This is especially important for people not getting a pension.
Since you would not have an active stream of income (your salary) supporting you after retirement, you would be relying totally on the income you earn from these investments.
Therefore, the safety of the returns, and the safety of the invested amount (the principal) is extremely important.
Again, since this would be your primary source of income to take care of your daily expenses, you would not want to invest in an instrument that gives a cumulative return.
Rather, you would want to invest in avenues that produce regular (monthly or quarterly) stream of income.
Where to invest
So, we come to the biggest question: Where should you invest your retirement money?
In “Early retirement – Why a fixed deposit (FD) is not a good choice”, we discussed that the best option for retirement planning is to create sources of passive income while you are still working.
But if you have not been able to create such sources of income, we would be largely limited to more traditional avenues of investment – fixed income instruments that are safe, reliable and generate regular income.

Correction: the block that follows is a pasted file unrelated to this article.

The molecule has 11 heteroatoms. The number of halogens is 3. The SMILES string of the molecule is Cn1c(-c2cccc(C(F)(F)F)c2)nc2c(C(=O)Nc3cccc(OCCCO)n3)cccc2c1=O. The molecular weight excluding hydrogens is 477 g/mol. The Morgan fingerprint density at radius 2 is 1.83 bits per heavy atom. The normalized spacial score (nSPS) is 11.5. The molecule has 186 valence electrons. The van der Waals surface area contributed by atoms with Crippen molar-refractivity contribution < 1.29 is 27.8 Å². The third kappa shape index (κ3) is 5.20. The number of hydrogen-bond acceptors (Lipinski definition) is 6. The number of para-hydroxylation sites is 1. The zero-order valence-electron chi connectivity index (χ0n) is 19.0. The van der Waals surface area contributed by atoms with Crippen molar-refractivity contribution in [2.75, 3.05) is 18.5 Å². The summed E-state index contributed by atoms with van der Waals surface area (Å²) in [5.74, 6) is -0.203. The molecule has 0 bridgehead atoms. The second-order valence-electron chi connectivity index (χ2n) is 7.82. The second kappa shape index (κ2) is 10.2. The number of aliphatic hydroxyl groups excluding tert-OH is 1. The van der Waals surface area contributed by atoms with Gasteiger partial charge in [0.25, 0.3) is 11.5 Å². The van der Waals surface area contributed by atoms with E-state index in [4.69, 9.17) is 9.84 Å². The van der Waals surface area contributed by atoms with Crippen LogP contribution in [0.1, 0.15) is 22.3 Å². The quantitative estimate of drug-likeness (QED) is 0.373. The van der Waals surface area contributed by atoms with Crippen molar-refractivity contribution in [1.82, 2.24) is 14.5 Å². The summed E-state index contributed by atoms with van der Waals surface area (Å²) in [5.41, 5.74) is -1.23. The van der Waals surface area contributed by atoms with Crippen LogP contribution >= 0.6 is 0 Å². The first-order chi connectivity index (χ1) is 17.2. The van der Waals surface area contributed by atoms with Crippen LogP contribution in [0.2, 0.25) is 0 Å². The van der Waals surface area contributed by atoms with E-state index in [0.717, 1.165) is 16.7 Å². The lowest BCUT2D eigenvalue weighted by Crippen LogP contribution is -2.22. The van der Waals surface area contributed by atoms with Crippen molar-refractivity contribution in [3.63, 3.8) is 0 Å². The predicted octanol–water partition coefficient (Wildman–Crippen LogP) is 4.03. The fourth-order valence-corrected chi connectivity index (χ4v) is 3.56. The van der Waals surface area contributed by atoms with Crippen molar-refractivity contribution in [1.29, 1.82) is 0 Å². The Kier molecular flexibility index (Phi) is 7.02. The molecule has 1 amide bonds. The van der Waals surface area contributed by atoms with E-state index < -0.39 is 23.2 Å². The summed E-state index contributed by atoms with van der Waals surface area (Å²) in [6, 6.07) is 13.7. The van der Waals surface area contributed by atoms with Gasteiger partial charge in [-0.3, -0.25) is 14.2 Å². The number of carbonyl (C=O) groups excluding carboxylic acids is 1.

Senior Citizens Savings Scheme (SCSS)
The Senior Citizens Savings Scheme (SCSS) ranks very high in the list of instruments to invest your retirement money, as it is a scheme tailored for retirees.
Following are some highlights:
- Absolute safety: It is a government scheme, so it is as safe as it can get!
- Regular cash-flow: The interest payment is made on a quarterly basis.
- Reasonable interest rate: SCSS offers an interest rate of 9% per annum
- High investment limit: You can invest upto Rs. 15 Lakhs in SCSS
I would recommend that you utilize the SCSS as much as possible for investment of your retirement corpus.
To know the details about SCSS, please read “All you wanted to know about Senior Citizen Savings Scheme (SCSS)”.
Fixed Deposit (FD) / Term Deposit
This is another preferred avenue for investment of retirement money. FDs in good banks can provide good, stable returns.